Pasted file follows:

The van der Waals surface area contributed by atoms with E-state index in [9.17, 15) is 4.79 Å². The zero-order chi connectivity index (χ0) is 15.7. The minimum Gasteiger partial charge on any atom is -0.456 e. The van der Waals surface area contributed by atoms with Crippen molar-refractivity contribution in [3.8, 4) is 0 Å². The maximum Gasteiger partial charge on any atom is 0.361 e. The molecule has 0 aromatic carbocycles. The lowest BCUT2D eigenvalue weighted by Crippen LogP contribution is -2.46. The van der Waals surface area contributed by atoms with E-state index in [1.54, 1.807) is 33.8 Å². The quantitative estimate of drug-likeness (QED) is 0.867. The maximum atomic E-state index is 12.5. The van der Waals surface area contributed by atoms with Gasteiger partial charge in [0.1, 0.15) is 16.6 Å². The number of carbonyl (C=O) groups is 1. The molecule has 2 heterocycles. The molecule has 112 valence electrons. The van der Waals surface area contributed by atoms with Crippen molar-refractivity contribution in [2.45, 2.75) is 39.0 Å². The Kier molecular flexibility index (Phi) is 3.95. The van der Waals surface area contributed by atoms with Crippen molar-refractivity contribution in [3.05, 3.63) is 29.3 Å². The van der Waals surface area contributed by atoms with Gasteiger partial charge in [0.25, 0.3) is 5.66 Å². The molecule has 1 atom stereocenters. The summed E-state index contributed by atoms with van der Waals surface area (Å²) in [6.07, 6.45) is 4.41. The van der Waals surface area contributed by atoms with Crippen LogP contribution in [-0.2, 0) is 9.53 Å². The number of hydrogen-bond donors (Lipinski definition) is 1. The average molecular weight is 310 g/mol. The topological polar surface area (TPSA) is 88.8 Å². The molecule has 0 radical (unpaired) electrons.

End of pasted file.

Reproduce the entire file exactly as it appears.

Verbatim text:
The van der Waals surface area contributed by atoms with E-state index in [9.17, 15) is 4.79 Å². The zero-order chi connectivity index (χ0) is 15.7. The minimum Gasteiger partial charge on any atom is -0.456 e. The van der Waals surface area contributed by atoms with Crippen molar-refractivity contribution in [3.8, 4) is 0 Å². The maximum Gasteiger partial charge on any atom is 0.361 e. The molecule has 0 aromatic carbocycles. The lowest BCUT2D eigenvalue weighted by Crippen LogP contribution is -2.46. The van der Waals surface area contributed by atoms with E-state index in [1.54, 1.807) is 33.8 Å². The quantitative estimate of drug-likeness (QED) is 0.867. The maximum atomic E-state index is 12.5. The van der Waals surface area contributed by atoms with Gasteiger partial charge in [0.1, 0.15) is 16.6 Å². The number of carbonyl (C=O) groups is 1. The molecule has 2 heterocycles. The molecule has 112 valence electrons. The van der Waals surface area contributed by atoms with Crippen molar-refractivity contribution in [2.45, 2.75) is 39.0 Å². The Kier molecular flexibility index (Phi) is 3.95. The van der Waals surface area contributed by atoms with Crippen molar-refractivity contribution in [3.05, 3.63) is 29.3 Å². The van der Waals surface area contributed by atoms with Gasteiger partial charge in [0.25, 0.3) is 5.66 Å². The molecule has 1 atom stereocenters. The summed E-state index contributed by atoms with van der Waals surface area (Å²) in [6.07, 6.45) is 4.41. The van der Waals surface area contributed by atoms with Crippen LogP contribution in [-0.2, 0) is 9.53 Å². The number of hydrogen-bond donors (Lipinski definition) is 1. The average molecular weight is 310 g/mol. The topological polar surface area (TPSA) is 88.8 Å². The molecule has 0 radical (unpaired) electrons.